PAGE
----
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As a result of the body’s inability to recognize and destroy these antigen targets via white blood cell recognition and subsequent antigen presentation, these antigens must be presented to the immune system exogenously like a traditional vaccine. Immunotherapy is geared towards the immune-tolerant host via exogenous delivery of the antigen to the extracted white blood cells such as the case with Provenge®. The Provenge® process extracts the white blood cells and activates the cells with the target antigen. Once the activated cells are infused back into the patient, these cells can now serve as antigen presenting cells and present the antigen fragments to the T-cells for the full immune cascade to unfold, described above.

Advances in the field of immunotherapy involve targeting multiple antigens, extracting the T-cells directly and engineering the T-cells to recognize cancerous cells, bypassing the antigen presentation pathway. Companies are exploring chimeric antigen receptors (CAR-T) and high-affinity T-cell receptors (TCR) to allow the recognition of cancer cells via a more direct manner.

Novartis’ Kymriah® and Kite’s Yescarta® employ the CAR-T technology which isolates the naïve T-cells (CD4 and CD8 T-cells) and directs the T-cells to recognize CD19 on the cell surface of the cancer cells. This is accomplished via engineering the T-cells by placing a CD19 receptor into the cell membrane of the T-cells (Figure 1). Once bound to its CD19 target, the immune cascade unfolds, and eradication of the cancer occurs in the case of acute lymphoblastic leukemia (ALL).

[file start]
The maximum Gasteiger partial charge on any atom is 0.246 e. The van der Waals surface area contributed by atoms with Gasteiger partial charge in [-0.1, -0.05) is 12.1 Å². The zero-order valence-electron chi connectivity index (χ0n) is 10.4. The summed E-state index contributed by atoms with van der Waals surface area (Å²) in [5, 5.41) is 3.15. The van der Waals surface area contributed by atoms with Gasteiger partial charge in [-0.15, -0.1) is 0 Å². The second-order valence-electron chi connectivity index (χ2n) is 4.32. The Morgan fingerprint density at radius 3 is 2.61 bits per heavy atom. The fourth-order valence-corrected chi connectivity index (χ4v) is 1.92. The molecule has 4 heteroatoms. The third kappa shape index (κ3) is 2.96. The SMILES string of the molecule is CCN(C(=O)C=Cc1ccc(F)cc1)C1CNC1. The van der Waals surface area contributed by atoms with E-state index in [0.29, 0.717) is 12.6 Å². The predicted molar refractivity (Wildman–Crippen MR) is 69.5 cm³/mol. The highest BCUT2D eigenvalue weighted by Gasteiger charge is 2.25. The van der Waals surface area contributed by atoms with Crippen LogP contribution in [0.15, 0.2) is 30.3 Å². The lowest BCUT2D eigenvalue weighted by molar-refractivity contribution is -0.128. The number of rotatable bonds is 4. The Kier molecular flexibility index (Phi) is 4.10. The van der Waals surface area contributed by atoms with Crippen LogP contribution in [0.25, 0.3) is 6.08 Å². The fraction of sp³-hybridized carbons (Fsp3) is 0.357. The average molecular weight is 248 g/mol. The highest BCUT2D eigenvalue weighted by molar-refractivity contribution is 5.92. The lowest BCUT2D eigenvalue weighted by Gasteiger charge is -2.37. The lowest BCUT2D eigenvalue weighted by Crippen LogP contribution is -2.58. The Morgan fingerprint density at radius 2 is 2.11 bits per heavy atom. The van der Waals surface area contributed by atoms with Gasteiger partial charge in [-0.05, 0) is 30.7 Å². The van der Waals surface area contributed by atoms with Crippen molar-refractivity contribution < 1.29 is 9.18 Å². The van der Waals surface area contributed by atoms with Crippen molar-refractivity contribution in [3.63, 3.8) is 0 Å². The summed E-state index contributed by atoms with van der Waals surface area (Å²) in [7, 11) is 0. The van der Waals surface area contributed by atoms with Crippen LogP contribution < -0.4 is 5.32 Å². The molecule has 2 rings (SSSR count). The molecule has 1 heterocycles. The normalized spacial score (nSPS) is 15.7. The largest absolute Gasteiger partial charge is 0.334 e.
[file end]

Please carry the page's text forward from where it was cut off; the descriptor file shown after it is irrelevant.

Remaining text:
Figure 1 – The science behind CAR-T and TCR technology, the former directed towards a specific cell surface antigen target via gene transfer (i.e., CD19 gene) and the latter takes a T-cell receptor specific for a cancer antigen and introduces this receptor into other T-cells to enhance the immune response.

Immunotherapy and Clinical Outcomes

Immunotherapies have shown clinical efficacy in the oncology space with complete remissions in patients that were previously untreatable as well as non-responders. Dendreon’s Provenge® has been highly successful in terminal stage prostate cancer and part of an overall regime to achieve survival and in some cases remission. Todd Seals is one such patient, per his blog, “Well, it as been 10 years and 3 months, and 23 days since Stage-IV diagnosis and I am still here. Hormones worked for 5 years. Provenge gave me another 17 months, and I have been on Zytiga for these past 3 years. All in all, life is good.”

Kite Pharma recently provided an update to its Yescatra® therapy that was evaluated in clinical trials, and after a median follow-up of 15.4 months, 82% of patients continue to show a response and 58% of patients were in complete remission. These results are remarkable considering these patients are very sick and failed all previous lines of therapy. Kymriah® from Novartis is the first pediatric CAR-T cell therapy. Results show 83% of patients who received treatment with Kymriah® achieved complete remission.


Figure 2 – Kite’s Yescarta® update from its clinical study evaluating its CAR-T therapy provided during Kite’s acquirer’s earnings presentation.

Acquisitions in the Immunotherapy Space